This door beckoned bright yellow and the dust and sweat and hot African sun assaulted her as she stepped over the threshold.  It had rained and the five o’clock thunderstorm had left electricity sharp and pungent in the air. The streets were washed of dust and grime leaving them gleaming and bright ready for the familiar tramp of people – more and more people. She was tired, another all night Hillbrow party, and so she had spent her Sunday browsing in old record shops, picking up long forgotten LP’s, then wandering into Exclusive Books to spend a lazy morning soaking up words. Sometimes she felt as though words ignited her and sent her flying into the next adventure – the adventure to find who she really was …

She walked over the brow and on to the sedate tree-lined streets  – a suburban edge to the vibrant transient centre. This heavily populated flatland was her stamping ground, full of young immigrants and travellers making their way around the world She climbed the steps to her block of flats and travelled the five floors in the creaky old lift to her worn front door. She called hello to her flatmates, but as she opened the door, a quiver of green caught her eye and she turned back to look down the long corridor.

Green, the colour of vegetation in the lushness of the tropical. The door swung open  to the smell of spices – a potent and heady perfume. A cobbled street lay before her and beyond that she glimpsed the high wall that led on to the courtyard of the secret house. Secret only to her and her lover – their afternoons a tangle of sheets and sweating bodies as they grappled with their lust and then faded away into the soporific gentleness after lovemaking.  A secret that saved her sanity and reminded her she was still attractive and desirable. Time was edging her out of life and she needed to grasp hold of it.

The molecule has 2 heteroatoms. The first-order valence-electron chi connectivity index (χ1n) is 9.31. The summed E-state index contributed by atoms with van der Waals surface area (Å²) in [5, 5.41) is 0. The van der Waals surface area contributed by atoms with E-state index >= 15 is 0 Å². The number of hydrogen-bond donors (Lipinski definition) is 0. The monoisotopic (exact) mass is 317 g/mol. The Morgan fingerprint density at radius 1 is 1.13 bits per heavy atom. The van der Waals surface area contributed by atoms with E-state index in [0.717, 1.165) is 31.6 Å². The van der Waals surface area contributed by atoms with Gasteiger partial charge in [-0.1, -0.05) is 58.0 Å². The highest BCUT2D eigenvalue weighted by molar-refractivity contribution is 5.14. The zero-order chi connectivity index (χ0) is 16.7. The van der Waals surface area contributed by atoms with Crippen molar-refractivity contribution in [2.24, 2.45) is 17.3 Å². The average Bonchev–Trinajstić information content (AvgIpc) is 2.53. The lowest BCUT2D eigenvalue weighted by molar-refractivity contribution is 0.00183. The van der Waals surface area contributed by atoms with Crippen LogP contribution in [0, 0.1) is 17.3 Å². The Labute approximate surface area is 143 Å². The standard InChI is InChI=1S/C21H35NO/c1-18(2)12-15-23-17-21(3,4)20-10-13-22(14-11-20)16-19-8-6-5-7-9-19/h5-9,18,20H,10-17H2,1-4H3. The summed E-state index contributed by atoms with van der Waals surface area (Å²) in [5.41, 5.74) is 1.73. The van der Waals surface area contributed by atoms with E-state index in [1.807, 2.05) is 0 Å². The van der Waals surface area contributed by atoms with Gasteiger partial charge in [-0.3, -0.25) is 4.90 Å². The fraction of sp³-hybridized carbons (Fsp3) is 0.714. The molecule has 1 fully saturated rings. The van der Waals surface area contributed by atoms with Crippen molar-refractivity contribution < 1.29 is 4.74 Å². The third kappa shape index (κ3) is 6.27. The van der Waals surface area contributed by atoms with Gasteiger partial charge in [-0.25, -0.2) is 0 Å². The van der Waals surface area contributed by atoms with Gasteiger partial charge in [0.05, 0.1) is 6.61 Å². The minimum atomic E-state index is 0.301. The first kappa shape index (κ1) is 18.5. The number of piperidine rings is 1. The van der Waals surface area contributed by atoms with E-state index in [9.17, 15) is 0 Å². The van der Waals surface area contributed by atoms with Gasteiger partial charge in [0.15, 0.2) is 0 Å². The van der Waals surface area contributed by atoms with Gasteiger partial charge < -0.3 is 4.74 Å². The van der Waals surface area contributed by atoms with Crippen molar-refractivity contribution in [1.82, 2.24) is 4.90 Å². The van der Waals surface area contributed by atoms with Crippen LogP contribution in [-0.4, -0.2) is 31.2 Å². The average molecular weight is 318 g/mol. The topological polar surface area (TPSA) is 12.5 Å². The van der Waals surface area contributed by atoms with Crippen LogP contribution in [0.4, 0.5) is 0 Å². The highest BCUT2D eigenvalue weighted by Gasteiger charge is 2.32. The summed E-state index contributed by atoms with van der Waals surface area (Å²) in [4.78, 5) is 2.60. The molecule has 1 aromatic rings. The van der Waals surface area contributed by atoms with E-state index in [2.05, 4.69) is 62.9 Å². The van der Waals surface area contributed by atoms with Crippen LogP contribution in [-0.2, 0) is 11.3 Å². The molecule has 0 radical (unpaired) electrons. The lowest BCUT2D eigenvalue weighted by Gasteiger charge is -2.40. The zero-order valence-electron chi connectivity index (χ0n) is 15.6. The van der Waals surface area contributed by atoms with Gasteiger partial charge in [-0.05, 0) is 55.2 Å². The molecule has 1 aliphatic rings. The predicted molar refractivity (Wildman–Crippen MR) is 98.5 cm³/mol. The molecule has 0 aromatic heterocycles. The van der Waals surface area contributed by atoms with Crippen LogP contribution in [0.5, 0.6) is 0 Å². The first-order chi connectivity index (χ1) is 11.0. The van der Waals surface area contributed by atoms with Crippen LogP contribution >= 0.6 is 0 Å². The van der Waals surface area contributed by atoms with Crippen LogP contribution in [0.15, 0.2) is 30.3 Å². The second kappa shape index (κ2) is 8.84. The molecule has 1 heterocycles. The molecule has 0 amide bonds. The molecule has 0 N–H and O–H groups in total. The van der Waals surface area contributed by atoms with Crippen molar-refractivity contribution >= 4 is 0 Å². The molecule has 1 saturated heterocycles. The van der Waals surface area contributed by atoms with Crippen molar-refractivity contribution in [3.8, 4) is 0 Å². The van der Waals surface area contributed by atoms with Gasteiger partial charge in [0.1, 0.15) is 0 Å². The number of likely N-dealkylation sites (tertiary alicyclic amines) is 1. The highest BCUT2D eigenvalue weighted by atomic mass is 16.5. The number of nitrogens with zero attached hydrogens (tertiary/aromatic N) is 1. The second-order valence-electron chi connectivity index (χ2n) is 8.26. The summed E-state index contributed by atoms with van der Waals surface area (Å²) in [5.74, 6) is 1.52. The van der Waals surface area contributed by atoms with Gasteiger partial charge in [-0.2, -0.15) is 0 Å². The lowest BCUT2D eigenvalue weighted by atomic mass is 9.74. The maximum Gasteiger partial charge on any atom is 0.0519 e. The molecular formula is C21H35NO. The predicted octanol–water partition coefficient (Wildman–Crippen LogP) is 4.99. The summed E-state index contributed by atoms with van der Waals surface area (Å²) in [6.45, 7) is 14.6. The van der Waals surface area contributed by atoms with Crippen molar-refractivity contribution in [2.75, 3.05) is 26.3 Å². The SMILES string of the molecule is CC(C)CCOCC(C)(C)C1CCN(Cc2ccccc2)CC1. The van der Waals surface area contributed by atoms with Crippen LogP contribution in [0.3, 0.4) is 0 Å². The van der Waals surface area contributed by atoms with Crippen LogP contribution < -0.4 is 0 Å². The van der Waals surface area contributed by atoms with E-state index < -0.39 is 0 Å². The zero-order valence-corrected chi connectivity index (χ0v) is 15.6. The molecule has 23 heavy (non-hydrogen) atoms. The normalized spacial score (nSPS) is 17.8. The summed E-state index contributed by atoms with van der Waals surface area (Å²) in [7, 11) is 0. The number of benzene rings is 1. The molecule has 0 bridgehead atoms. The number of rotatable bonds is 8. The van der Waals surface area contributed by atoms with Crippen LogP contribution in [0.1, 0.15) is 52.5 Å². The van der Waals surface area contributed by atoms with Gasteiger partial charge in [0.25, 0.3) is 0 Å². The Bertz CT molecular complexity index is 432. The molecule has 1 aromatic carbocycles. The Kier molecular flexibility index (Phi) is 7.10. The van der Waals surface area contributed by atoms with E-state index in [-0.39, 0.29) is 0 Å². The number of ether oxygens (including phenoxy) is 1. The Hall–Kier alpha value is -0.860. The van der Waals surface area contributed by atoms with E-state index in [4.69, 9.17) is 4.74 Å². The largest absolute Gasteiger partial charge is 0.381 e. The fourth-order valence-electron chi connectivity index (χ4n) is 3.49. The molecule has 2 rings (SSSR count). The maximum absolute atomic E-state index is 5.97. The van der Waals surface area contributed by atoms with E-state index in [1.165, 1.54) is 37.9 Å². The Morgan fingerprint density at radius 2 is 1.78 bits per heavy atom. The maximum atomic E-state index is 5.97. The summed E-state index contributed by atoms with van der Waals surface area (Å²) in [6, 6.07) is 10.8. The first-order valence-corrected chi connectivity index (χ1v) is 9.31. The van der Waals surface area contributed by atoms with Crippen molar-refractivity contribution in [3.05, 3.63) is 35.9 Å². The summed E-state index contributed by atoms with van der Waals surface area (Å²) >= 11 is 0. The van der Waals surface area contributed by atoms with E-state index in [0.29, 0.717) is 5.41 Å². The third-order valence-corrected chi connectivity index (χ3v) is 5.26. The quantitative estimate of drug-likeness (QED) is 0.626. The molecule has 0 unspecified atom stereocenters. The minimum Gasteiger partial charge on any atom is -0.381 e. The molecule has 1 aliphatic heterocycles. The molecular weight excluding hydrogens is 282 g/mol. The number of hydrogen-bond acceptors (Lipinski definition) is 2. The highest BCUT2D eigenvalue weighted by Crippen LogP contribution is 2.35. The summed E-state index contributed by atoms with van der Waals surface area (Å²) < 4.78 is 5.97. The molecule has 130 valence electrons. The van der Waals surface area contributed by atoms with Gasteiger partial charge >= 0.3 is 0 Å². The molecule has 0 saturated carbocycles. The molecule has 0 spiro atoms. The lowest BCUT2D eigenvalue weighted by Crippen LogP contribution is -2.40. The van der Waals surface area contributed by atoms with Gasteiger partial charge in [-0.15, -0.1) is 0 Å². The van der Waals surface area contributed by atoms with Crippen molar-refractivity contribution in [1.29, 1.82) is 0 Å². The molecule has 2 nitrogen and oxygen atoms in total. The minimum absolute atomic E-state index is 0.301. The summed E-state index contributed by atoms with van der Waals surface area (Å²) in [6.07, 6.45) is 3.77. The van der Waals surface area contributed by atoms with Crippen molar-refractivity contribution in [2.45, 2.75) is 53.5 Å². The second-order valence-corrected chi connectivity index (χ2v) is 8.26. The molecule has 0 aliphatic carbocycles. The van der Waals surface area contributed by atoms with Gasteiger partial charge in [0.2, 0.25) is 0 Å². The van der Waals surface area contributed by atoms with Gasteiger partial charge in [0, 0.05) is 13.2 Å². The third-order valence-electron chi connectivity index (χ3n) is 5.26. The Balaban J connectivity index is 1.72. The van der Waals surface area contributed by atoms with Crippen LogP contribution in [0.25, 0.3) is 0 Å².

At the far end of the long passageway a door gleamed blue, bright and precious like tanzanite or the azure of the sea.

She grasped the handle, pushed and rattled, but the door refused to budge. She stared at it, perplexed, intrigued. There must be a reason it won’t open, she thought. I’ll come back and try it again, tomorrow.